In 2008, Megan Lee—then a reporter at the Star Tribune in Casper, Wyoming, and the author of the paper's "Answer Girl" column— received the following query: "How many escalators are there in Casper? In Wyoming?"
Lee looked into the matter. She found that there was one escalator in Casper—and that the escalator, it seemed, was the only one in the state. Lee's reporting was later amended: it turns out that there were, in fact, two escalators in Casper—and therefore in the state of Wyoming—in 2008. (Actually, technically, there were four: two sets of escalators, each with an ascending and descending set of stairs.) Both were located in banks. One was set in the city's First National Bank building, and the other in the Hilltop National Bank.
Here is Lee, escalating with abandon:
So, yes: In 2008, Wyoming had two-and-depending-on-how-you-count-four escalators, in the entire state. Which works out, using 2012 state population statistics, to 0.000003467 escalators per capita. Not a high number, but hey, per the Governor's office itself, "it is widely assumed that there are no escalators in Wyoming." So, take that.
A lot can change in five years, though. And since the two-escalators stat is getting some attention now that Wyoming is back in the national news, I decided to embark on a very important fact-finding mission when it comes to the technological infrastructure of the great state of Wyoming. How many escalators, I wanted to know, are in the state right now—in 2013?
Best I can tell ... two. Yep, still two.
I asked a spokesman for the Wyoming governor's office whether any escalators might have been constructed in the state since 2008; he wasn't sure, but thought the newly-constructed airport in Jackson Hole might be a contender. The airport is single-level, though, it turns out—no escalators necessary.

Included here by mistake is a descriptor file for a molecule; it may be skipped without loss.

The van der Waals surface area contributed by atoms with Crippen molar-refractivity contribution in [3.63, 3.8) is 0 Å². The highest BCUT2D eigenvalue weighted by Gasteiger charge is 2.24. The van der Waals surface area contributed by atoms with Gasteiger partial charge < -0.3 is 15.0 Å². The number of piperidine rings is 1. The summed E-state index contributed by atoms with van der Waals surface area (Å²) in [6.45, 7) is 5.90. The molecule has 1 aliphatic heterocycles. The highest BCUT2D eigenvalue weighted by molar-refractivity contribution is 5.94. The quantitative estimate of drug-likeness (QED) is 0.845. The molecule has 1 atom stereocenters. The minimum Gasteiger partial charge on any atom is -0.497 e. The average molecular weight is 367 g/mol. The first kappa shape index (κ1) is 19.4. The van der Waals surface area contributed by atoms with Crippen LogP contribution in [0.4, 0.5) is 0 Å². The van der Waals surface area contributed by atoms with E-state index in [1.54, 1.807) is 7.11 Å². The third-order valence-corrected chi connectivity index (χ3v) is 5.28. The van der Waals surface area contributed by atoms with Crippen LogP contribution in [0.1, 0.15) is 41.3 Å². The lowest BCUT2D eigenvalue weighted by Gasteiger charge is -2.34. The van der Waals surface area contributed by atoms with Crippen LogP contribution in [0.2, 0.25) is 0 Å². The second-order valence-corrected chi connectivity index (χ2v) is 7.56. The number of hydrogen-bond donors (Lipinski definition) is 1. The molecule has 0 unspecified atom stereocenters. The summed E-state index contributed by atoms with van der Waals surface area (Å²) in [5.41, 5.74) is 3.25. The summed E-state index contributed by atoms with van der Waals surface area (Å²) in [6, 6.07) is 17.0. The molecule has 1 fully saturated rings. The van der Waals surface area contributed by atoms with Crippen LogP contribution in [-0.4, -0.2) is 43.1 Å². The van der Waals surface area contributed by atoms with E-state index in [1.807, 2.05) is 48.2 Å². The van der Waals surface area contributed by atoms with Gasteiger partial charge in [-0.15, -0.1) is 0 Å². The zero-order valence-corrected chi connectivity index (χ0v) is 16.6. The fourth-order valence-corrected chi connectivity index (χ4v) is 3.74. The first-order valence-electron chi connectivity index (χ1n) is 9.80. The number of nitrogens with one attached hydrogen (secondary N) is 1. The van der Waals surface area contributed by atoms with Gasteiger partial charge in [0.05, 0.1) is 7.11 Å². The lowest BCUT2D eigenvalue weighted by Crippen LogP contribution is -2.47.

And there seems to be no escalator elsewhere in Jackson, either. "I'm not aware of any," said Andy Heffron of the city's Chamber of Commerce. "I don't even think the hospital has an escalator," another Chamber representative said. It's "just stairs and elevators, that kind of thing."
But maybe the city of Sheridan has one? "I'm not aware of any escalators in the city," Sue Goodman in the City Planning Office told me. "Just elevators."
But what about Cheyenne, the state's capital and its most populous city? No again. "We haven't had one for quite a long while, as a matter of fact," Dick Mason, in the city's Building Office, explained. There used to be an escalator in an old J.C. Penney building, he said ... but the escalator was demolished along with the building itself. (Fellow former escalator-havers of Wyoming include Pink Garter Plaza, a mall-style complex in Jackson, and the Casper/Natrona County International Airport.) Today, for the most part, if you need to get up a level and can't or don't want to use stairs, elevators are the way to go.
And that makes sense. Escalators may be magical machines, the stuff of literature and comedy and epic, epic poetry; they are also, often, less practical than their fellow vertical people-movers. "There are code issues involved with escalators, which make them somewhat less popular," Mason noted. "The code does not want openings between adjacent floors that are unprotected." Say there's a fire: stairways offer people enclosed ways to escape buildings, while escalators generally don't. If you're an engineer thinking about the best ways to move people between floors, escalators often lose the contest. Plus, escalators tend to be more expensive to install and maintain than their counterparts.
Whereas "elevators," Mason said, "are pretty much foolproof."
The dearth of escalators in Wyoming could also have to do with the particularities of the state's buildings themselves. "I think a lot of it has to do with some of the buildings being older," Sue Goodman said—and older buildings with multiple stories tend to rely on stairways and elevators for their inter-floor transport. Two of the most common settings for escalators are malls and larger airports, and places like Sheridan have neither: their stores tend to be standalone structures. Plus, "in the Great Out West, I think land is probably cheaper," Goodman said. So rather than build up, "we spread out."
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